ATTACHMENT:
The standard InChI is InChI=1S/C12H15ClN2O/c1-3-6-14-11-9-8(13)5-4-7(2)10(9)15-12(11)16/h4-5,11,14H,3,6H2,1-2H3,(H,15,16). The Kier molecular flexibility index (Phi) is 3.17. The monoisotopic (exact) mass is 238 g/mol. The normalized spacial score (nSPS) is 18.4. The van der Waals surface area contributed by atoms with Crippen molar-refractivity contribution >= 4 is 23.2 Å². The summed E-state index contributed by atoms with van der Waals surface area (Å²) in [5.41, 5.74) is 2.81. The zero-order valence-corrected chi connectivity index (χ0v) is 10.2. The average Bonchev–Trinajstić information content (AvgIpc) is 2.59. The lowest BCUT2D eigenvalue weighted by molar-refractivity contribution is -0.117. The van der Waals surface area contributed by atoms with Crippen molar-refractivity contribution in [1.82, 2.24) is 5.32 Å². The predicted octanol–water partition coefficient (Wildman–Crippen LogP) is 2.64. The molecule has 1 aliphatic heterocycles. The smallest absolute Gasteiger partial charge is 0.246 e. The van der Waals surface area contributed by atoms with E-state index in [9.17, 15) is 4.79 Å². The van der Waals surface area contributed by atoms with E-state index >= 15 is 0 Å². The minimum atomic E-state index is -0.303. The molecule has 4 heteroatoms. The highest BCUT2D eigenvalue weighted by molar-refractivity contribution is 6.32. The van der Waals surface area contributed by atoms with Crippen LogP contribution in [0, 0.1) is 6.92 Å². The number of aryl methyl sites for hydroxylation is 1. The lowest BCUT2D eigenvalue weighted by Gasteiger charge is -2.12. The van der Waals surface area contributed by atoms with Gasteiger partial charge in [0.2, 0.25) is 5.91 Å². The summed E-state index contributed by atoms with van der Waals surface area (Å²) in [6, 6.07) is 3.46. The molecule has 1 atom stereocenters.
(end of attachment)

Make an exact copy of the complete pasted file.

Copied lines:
The standard InChI is InChI=1S/C12H15ClN2O/c1-3-6-14-11-9-8(13)5-4-7(2)10(9)15-12(11)16/h4-5,11,14H,3,6H2,1-2H3,(H,15,16). The Kier molecular flexibility index (Phi) is 3.17. The monoisotopic (exact) mass is 238 g/mol. The normalized spacial score (nSPS) is 18.4. The van der Waals surface area contributed by atoms with Crippen molar-refractivity contribution >= 4 is 23.2 Å². The summed E-state index contributed by atoms with van der Waals surface area (Å²) in [5.41, 5.74) is 2.81. The zero-order valence-corrected chi connectivity index (χ0v) is 10.2. The average Bonchev–Trinajstić information content (AvgIpc) is 2.59. The lowest BCUT2D eigenvalue weighted by molar-refractivity contribution is -0.117. The van der Waals surface area contributed by atoms with Crippen molar-refractivity contribution in [1.82, 2.24) is 5.32 Å². The predicted octanol–water partition coefficient (Wildman–Crippen LogP) is 2.64. The molecule has 1 aliphatic heterocycles. The smallest absolute Gasteiger partial charge is 0.246 e. The van der Waals surface area contributed by atoms with E-state index in [9.17, 15) is 4.79 Å². The van der Waals surface area contributed by atoms with E-state index >= 15 is 0 Å². The minimum atomic E-state index is -0.303. The molecule has 4 heteroatoms. The highest BCUT2D eigenvalue weighted by molar-refractivity contribution is 6.32. The van der Waals surface area contributed by atoms with Crippen LogP contribution in [0, 0.1) is 6.92 Å². The number of aryl methyl sites for hydroxylation is 1. The lowest BCUT2D eigenvalue weighted by Gasteiger charge is -2.12. The van der Waals surface area contributed by atoms with Gasteiger partial charge in [0.2, 0.25) is 5.91 Å². The summed E-state index contributed by atoms with van der Waals surface area (Å²) in [6, 6.07) is 3.46. The molecule has 1 atom stereocenters.